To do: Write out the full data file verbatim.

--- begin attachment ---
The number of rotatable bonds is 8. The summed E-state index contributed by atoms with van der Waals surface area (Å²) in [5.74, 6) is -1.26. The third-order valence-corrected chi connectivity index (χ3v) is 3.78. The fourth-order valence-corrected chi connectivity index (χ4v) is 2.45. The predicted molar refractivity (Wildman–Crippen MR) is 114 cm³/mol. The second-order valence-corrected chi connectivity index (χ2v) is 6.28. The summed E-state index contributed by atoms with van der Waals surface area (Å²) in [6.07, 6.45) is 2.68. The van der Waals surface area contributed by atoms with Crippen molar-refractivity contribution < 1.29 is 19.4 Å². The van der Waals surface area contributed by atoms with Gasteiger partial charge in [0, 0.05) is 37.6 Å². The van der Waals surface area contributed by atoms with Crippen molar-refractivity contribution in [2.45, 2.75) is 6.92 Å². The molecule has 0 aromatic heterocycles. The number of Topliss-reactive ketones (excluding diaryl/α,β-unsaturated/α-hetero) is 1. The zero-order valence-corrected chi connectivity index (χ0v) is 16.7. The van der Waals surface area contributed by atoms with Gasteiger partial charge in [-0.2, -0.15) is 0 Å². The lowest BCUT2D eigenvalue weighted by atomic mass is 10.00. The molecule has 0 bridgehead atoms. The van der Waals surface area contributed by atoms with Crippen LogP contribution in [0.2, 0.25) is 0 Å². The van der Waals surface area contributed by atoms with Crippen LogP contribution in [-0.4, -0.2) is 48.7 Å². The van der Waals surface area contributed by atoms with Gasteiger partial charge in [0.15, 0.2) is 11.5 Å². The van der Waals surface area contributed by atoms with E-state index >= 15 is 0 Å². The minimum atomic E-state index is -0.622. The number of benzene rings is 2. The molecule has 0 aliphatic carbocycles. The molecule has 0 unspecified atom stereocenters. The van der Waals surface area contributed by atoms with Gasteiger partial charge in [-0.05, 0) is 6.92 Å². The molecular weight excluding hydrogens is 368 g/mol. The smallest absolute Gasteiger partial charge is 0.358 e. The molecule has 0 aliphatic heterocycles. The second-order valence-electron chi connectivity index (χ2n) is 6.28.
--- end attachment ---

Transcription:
The number of rotatable bonds is 8. The summed E-state index contributed by atoms with van der Waals surface area (Å²) in [5.74, 6) is -1.26. The third-order valence-corrected chi connectivity index (χ3v) is 3.78. The fourth-order valence-corrected chi connectivity index (χ4v) is 2.45. The predicted molar refractivity (Wildman–Crippen MR) is 114 cm³/mol. The second-order valence-corrected chi connectivity index (χ2v) is 6.28. The summed E-state index contributed by atoms with van der Waals surface area (Å²) in [6.07, 6.45) is 2.68. The van der Waals surface area contributed by atoms with Crippen molar-refractivity contribution < 1.29 is 19.4 Å². The van der Waals surface area contributed by atoms with Gasteiger partial charge in [0, 0.05) is 37.6 Å². The van der Waals surface area contributed by atoms with Crippen molar-refractivity contribution in [2.45, 2.75) is 6.92 Å². The molecule has 0 aromatic heterocycles. The number of Topliss-reactive ketones (excluding diaryl/α,β-unsaturated/α-hetero) is 1. The zero-order valence-corrected chi connectivity index (χ0v) is 16.7. The van der Waals surface area contributed by atoms with Gasteiger partial charge in [-0.2, -0.15) is 0 Å². The lowest BCUT2D eigenvalue weighted by atomic mass is 10.00. The molecule has 0 bridgehead atoms. The van der Waals surface area contributed by atoms with Crippen LogP contribution in [0.2, 0.25) is 0 Å². The van der Waals surface area contributed by atoms with Crippen LogP contribution in [-0.4, -0.2) is 48.7 Å². The van der Waals surface area contributed by atoms with Gasteiger partial charge in [0.15, 0.2) is 11.5 Å². The van der Waals surface area contributed by atoms with E-state index >= 15 is 0 Å². The minimum atomic E-state index is -0.622. The number of benzene rings is 2. The molecule has 0 aliphatic carbocycles. The molecule has 0 unspecified atom stereocenters. The van der Waals surface area contributed by atoms with Gasteiger partial charge in [-0.05, 0) is 6.92 Å². The molecular weight excluding hydrogens is 368 g/mol. The smallest absolute Gasteiger partial charge is 0.358 e. The molecule has 0 aliphatic heterocycles. The second-order valence-electron chi connectivity index (χ2n) is 6.28.